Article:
Andrew Hansen, a professor of ecology at Montana State University, studies how the spread of residential development affects the natural world.
Where and how we build homes will affect floods, fires and vegetation, which changes habitat. It also alters how species interact with each other. In some residential areas near Seattle, Hansen found, the number of native birds living there dropped from 35 species to 15.
On the other hand, some species flourish around people. Coopers hawks like Tucson just fine and moose in northern Alberta are moving into developed areas. Squirrels, chipmunks, crows, European starlings, skunks and raccoons do fine in town.
And across the nation, "whitetail deer are just exploding," he said.
That means grim work for some people.
Two or three times a month, somebody runs over a deer in the city of Bozeman, said John VanDelinder, the city's street superintendent.
"We've hit a few with snowplows, too," he added.
People are also mashing skunks and raccoons, and VanDelinder's crew has to clean up the carcasses.
"Some people just can't handle it," he said. "They're throwing up lunch."
Dead skunks require deft work with a shovel and a bag, he said, but motorists still sometimes cast the evil eye at city vehicles hauling odiferous roadkill.
Beyond the immediate dirty work of scraping up the dead, the interactions between residential development and the natural world is dimly understood.
Scientists have studied logging, agriculture and mining for decades, Hansen noted, and they have a pretty good handle on how a clearcut or an alfalfa field affects wildlife, for better or worse.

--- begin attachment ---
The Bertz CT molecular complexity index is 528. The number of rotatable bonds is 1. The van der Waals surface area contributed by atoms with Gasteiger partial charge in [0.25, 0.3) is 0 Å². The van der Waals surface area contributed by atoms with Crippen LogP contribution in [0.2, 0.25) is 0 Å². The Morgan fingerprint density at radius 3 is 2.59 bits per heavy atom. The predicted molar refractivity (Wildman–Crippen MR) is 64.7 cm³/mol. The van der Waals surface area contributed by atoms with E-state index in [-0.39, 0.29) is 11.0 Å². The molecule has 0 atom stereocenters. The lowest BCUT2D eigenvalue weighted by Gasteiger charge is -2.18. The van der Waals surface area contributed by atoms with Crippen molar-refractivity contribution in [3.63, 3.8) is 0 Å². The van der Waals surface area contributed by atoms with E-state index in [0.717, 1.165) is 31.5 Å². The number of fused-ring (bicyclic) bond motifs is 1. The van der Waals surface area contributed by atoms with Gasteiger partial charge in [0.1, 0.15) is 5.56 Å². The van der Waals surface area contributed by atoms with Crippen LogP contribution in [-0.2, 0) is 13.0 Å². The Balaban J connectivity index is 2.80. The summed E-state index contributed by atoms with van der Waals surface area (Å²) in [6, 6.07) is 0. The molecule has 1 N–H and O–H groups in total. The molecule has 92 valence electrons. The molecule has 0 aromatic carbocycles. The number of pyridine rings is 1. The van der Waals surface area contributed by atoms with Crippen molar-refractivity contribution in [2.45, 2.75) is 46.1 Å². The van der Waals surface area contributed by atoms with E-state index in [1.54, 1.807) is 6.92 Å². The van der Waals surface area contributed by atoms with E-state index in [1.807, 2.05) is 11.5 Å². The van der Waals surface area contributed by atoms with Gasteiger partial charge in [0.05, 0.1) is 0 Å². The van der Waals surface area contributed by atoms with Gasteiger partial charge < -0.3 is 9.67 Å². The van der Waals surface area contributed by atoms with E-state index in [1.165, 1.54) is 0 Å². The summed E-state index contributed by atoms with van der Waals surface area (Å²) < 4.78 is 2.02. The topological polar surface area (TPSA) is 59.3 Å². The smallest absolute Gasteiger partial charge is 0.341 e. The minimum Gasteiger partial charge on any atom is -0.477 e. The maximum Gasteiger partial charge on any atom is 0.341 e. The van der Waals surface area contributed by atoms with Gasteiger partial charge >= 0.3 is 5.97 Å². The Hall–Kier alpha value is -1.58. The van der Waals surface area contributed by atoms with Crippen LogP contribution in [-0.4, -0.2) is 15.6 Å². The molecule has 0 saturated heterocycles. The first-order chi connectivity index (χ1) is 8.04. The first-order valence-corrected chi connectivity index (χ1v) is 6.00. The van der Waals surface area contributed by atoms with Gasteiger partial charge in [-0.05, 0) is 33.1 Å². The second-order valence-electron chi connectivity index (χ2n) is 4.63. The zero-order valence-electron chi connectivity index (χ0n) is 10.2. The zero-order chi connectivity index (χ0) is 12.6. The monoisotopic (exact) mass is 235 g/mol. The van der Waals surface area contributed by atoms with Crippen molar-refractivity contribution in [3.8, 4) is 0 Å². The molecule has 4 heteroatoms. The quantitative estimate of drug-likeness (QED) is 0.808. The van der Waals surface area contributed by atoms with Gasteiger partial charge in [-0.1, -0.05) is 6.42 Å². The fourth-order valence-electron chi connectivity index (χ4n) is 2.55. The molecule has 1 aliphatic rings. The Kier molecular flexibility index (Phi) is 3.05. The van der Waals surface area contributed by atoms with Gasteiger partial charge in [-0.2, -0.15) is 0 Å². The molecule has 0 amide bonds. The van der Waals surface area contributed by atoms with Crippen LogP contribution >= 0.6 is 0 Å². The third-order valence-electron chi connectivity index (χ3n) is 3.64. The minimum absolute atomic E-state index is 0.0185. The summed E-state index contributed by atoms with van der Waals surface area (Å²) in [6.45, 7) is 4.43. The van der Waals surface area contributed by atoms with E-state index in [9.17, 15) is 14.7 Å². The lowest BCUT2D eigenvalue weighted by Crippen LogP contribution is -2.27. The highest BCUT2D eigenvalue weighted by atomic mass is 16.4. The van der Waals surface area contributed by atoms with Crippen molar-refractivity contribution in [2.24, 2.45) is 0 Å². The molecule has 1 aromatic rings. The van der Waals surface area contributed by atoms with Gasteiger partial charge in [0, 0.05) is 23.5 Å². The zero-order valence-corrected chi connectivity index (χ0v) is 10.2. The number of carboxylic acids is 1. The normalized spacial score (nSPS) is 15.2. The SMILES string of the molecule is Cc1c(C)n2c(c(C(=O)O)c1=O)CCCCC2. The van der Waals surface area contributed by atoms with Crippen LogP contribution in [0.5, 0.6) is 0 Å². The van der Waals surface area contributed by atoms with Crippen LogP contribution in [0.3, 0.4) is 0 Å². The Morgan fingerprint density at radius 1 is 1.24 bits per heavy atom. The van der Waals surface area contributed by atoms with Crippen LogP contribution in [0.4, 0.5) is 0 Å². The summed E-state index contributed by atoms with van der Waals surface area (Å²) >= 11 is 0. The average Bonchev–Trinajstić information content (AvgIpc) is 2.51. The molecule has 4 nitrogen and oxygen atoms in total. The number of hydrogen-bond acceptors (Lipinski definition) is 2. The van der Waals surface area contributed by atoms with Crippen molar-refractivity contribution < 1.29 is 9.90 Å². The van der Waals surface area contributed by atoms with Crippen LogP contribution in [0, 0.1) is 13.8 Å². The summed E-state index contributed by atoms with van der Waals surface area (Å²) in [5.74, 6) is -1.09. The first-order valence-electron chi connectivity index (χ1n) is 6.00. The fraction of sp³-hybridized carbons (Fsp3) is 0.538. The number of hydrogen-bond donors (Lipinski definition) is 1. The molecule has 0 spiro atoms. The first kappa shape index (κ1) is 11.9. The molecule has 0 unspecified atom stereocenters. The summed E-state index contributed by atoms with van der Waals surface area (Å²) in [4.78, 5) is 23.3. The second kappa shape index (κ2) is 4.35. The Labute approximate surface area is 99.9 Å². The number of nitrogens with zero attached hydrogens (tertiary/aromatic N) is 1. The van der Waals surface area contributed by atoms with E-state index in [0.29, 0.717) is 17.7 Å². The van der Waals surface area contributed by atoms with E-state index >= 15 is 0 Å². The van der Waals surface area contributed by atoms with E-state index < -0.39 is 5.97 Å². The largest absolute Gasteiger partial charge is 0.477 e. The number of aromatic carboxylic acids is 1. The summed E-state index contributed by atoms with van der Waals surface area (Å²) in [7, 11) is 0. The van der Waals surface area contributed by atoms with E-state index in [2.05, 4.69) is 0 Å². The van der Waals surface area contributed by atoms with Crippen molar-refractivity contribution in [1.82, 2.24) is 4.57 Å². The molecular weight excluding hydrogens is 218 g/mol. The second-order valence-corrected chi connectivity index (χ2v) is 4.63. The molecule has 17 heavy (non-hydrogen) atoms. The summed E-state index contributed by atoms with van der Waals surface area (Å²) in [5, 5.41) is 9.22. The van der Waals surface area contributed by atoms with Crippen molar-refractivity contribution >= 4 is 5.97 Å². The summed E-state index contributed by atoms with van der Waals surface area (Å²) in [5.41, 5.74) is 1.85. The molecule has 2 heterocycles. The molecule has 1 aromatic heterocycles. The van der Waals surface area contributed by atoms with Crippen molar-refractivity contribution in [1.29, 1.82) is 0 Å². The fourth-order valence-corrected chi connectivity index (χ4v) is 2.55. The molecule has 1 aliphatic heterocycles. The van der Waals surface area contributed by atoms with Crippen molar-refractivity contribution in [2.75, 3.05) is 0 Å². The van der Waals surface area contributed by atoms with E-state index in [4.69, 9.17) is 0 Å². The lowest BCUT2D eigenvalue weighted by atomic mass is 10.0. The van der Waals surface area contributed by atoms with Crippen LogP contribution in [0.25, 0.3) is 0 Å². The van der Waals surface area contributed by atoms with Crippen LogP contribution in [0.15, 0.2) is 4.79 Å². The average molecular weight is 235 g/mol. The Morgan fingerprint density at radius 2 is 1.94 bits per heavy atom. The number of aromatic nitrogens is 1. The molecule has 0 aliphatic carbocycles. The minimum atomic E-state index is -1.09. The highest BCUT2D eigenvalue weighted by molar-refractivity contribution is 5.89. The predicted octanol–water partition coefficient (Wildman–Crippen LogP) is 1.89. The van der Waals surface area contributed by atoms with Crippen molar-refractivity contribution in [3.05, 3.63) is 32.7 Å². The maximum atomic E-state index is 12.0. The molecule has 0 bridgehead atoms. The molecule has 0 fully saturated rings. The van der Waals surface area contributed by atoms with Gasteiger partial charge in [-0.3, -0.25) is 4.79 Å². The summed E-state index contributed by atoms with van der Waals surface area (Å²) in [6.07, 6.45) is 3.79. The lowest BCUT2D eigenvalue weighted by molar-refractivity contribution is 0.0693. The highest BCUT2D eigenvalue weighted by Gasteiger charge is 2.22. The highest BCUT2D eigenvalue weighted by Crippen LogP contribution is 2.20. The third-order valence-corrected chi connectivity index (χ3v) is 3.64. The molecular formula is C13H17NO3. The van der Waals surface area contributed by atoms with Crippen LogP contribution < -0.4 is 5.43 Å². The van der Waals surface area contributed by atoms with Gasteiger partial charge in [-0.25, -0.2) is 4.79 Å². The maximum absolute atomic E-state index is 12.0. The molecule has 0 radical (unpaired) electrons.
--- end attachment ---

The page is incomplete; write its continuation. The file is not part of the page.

But there is much less understanding of sprawl, he said, though it covers 25 percent of the nation. That adds up to a lot of lawn chemicals, river riprap, pavement, dogs, cats and commuter miles.
Some species do well. Others suffer.
One thing is clear, Hansen said. Logging, agriculture and recreation are intermittent activities that give creatures periodic breaks. Residential development never goes away, and its impacts last much longer.
Subdivisions built in the 1950s are still changing how wild things make a living today, Hansen found, and the effects ripple far beyond the property boundaries.
Rural development "is permanent on the order of decades or longer and its effect may intensify over time," Hansen's study says.
No easy answers
Traditional wildlife management, often focused on hunting or other methods of removing animals, is frequently stymied by urban or suburban situations, Alt said.
"It's just tough," he said. When elk herds hammer crops adjacent to subdivisions, as happens just east of Bozeman, human values collide. The farmer has a legitimate problem, but the new residents don't like the prospect of bullets flying by their homes.
"There are no easy answers" in such cases, Alt said.
Homeowners often find conflicting advice, as well.
The Humane Society of the United States's Web site offers lessons on building better brush piles to create habitat for birds and small mammals. Wildlife advocates encourage landowners to foster native plants. Yet wildfire specialists and insurance companies tell you to get rid of the brush and keep lawns green.
Meanwhile, communities like Bozeman continue to spread.
Hansen said there are a number of things people can do to minimize their impact: keep pets under control; contain pet food and garbage; use native landscaping; choose building sites carefully and avoid streambanks; and don't overgraze pastures, since doing so fosters weeds and the manure feeds creatures you might not want around.
"I don't think this has to be onerous," Hansen said. "It's not that hard to live with wildlife."
But if we're not careful, it could become increasingly difficult for wildlife to live with us.
Deer still click their feet on Main Street in Bozeman, passing from one open area to another. That might not happen forever.
"Once the paved surface exceeds a certain level, they begin dropping off," Hansen said.